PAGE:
Everyone knows the classic apple cider and apple cider donut. It’s a staple of crisp autumn bonfire nights and apple picking excursions. But with new cideries popping up all over the place, there’s been a burst of new flavors to choose from beyond basic apple.
What better way to satisfy your sweet tooth than pairing innovative new ciders with savory or sweet donuts you can make at home? You’ll need a donut pan, but baking donuts is much easier than you think. Try this basic but tasty recipe from King Arthur flour and you’ll have all that you need. Then, you can add your own flair with additional toppings and flavors to rival your local bakery.
When it comes to pairing apple cider and donuts, it’s important to keep texture in mind. Baking or frying the donut will dramatically change the texture (though both techniques result in something delicious). Finding the right mix of sweetness and dryness in the ciders is key so that you don’t end up bouncing off the walls in a sugar rush.
Here are our favorite pairings:
Channel your inner New Englander with this maple and pumpkin pair. You’ll almost see colorful autumn leaves falling outside your window. Stock up on pumpkin pie spice for these easy pumpkin donuts, or save yourself the trouble with this three-ingredient version from Betty Crocker drink, try Downeast’s Maple variety, or make your own version with a little bourbon.
Enter the Caribbean with fruity, bright ciders like passionfruit or summer brews and pair with a toasted coconut donut for that summer “aah” feeling. Picture yourself with your toes in the sand. For this donut variety, top with a vanilla glaze and sprinkle toasted coconut. We like Rekorderlig’s fruity flavors or Woodchuck’s summer blend as a partner.
Photo by Tavallai, CC-BY
Pair the super-sweet classic, glazed vanilla, with a drier, lighter iced cider that tastes more like wine than cider. It’ll balance out the sweet! A great choice is Angry Orchard’s The Muse, aged on French oak with notes of clove and vanilla, but this list of winter ciders would work just as well. For the donut, include an extra dash of vanilla in the batter and make a vanilla glaze by mixing together vanilla, confectioner’s sugar, corn syrup, melted butter and milk. Try this vanilla glaze as a good start.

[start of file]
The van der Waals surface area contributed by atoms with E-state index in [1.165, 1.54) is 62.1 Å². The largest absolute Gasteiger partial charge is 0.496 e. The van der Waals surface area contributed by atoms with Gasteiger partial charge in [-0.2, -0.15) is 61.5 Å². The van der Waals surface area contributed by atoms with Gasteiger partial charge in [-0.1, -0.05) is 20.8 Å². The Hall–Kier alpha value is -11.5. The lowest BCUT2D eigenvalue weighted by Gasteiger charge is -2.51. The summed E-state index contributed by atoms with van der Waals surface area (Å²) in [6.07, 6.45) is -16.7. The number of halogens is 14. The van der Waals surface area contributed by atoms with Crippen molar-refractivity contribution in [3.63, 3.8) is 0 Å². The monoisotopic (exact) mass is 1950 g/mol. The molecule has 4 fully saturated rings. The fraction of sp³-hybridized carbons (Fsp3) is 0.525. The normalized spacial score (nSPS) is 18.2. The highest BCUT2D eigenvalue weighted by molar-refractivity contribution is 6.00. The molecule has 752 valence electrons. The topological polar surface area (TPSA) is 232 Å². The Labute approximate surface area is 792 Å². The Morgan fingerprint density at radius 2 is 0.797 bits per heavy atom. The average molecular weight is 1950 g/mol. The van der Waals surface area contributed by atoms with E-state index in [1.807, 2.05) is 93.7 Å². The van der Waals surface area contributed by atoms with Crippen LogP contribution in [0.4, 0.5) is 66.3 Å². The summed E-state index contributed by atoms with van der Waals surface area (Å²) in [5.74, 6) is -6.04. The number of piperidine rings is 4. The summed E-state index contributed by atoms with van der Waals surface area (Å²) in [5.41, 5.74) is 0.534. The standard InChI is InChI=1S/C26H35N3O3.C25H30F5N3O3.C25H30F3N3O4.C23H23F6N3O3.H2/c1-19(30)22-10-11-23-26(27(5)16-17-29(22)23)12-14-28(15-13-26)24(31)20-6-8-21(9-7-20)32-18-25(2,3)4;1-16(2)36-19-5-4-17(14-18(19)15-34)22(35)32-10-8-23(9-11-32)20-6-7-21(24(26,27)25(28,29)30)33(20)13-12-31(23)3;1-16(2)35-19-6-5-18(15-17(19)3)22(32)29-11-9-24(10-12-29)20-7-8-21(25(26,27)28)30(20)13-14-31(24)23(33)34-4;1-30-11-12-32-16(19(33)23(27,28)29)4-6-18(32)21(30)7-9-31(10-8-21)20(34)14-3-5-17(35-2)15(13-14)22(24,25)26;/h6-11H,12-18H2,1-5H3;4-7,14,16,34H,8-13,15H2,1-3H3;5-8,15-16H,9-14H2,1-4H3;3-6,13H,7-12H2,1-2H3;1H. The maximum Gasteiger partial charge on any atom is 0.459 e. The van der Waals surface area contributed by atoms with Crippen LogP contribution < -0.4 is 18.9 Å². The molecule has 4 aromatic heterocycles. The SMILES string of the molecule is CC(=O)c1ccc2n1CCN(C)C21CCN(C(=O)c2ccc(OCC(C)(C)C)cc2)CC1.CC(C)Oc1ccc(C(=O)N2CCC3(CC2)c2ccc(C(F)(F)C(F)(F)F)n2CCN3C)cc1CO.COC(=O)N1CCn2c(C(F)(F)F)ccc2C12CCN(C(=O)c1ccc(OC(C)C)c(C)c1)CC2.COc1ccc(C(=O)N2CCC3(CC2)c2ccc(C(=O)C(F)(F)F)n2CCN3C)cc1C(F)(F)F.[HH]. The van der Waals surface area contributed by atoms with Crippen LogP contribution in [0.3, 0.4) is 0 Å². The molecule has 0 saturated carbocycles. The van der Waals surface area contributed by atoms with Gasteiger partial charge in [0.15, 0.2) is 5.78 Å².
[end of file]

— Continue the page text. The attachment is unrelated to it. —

Photo by Jerry Huddleston, CC-BY
For the ultimate sweet tooth, pair sweet, bubbly honey cider with cinnamon-sugar heaven in donut form: The powdered cinnamon donut. The lighter honey tones from Strongbow will pair well here. To add cinnamon-sugar to your donut, shake warm baked donuts in a plastic bag with about a half cup of cinnamon-sugar. Or, try this variety with pure powdered sugar for extra sweetness—the same method applies, but with confectioner’s sugar instead.
A twist on the classic apple cider with apple cider donut pairing, ginger cider contains a hint of fall flavor without being overly apple-flavored. Almost every major cidery has a ginger variety (we’re fond of Wandering Aengus’ Wanderlust Cider), or you can make your own cocktail version. To make the donut apple cider-style, glaze the donut with a mixture of heavy cream, boiled cider, and confectioner’s sugar, and then toss with cinnamon-sugar.
Photo by Kiran Foster, CC-BY
Where apple cider shines best is in its original flavors—not too sweet, not too dry. Pair with a chocolate sprinkle donut for a melding of chocolate and apple flavors. For the donut, add cocoa powder into the dough and top with either a chocolate glaze or chocolate frosting and rainbow sprinkles. Everyone has their own favorite original cider—we’re partial to Downeast and Crispin, but try your local cidery, too.
Spiced cider adds deeper flavors, like cinnamon, ginger or cloves, which pairs well with a more savory donut like potato and rosemary, pioneered by the geniuses over at Holy Donut Portland, Maine. This savory donut is a slightly different dough, much more fluffier and cake-like. Try this list of savory donuts, or top with rosemary and sprinkle with sea salt. These you’ll have to fry, but trust us, you will not regret your first potato donut, New England-style.
Photo by Valerie Hinojosa, CC-BY